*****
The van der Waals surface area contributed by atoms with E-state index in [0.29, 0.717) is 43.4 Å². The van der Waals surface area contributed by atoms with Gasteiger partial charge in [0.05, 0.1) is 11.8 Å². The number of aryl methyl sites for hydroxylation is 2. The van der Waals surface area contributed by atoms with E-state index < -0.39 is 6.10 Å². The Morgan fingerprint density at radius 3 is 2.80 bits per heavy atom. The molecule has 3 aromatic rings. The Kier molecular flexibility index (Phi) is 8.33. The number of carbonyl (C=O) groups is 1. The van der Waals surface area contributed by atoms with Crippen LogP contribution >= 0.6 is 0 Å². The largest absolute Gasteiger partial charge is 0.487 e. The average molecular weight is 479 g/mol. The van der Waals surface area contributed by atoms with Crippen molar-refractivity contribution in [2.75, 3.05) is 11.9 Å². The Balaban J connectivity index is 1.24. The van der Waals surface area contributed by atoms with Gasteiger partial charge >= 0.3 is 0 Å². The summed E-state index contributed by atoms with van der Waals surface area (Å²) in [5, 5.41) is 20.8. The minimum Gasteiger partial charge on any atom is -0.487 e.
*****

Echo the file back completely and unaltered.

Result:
The van der Waals surface area contributed by atoms with E-state index in [0.29, 0.717) is 43.4 Å². The van der Waals surface area contributed by atoms with Gasteiger partial charge in [0.05, 0.1) is 11.8 Å². The number of aryl methyl sites for hydroxylation is 2. The van der Waals surface area contributed by atoms with E-state index < -0.39 is 6.10 Å². The Morgan fingerprint density at radius 3 is 2.80 bits per heavy atom. The molecule has 3 aromatic rings. The Kier molecular flexibility index (Phi) is 8.33. The number of carbonyl (C=O) groups is 1. The van der Waals surface area contributed by atoms with Crippen LogP contribution >= 0.6 is 0 Å². The largest absolute Gasteiger partial charge is 0.487 e. The average molecular weight is 479 g/mol. The van der Waals surface area contributed by atoms with Crippen molar-refractivity contribution in [2.75, 3.05) is 11.9 Å². The Balaban J connectivity index is 1.24. The van der Waals surface area contributed by atoms with Gasteiger partial charge >= 0.3 is 0 Å². The summed E-state index contributed by atoms with van der Waals surface area (Å²) in [5, 5.41) is 20.8. The minimum Gasteiger partial charge on any atom is -0.487 e.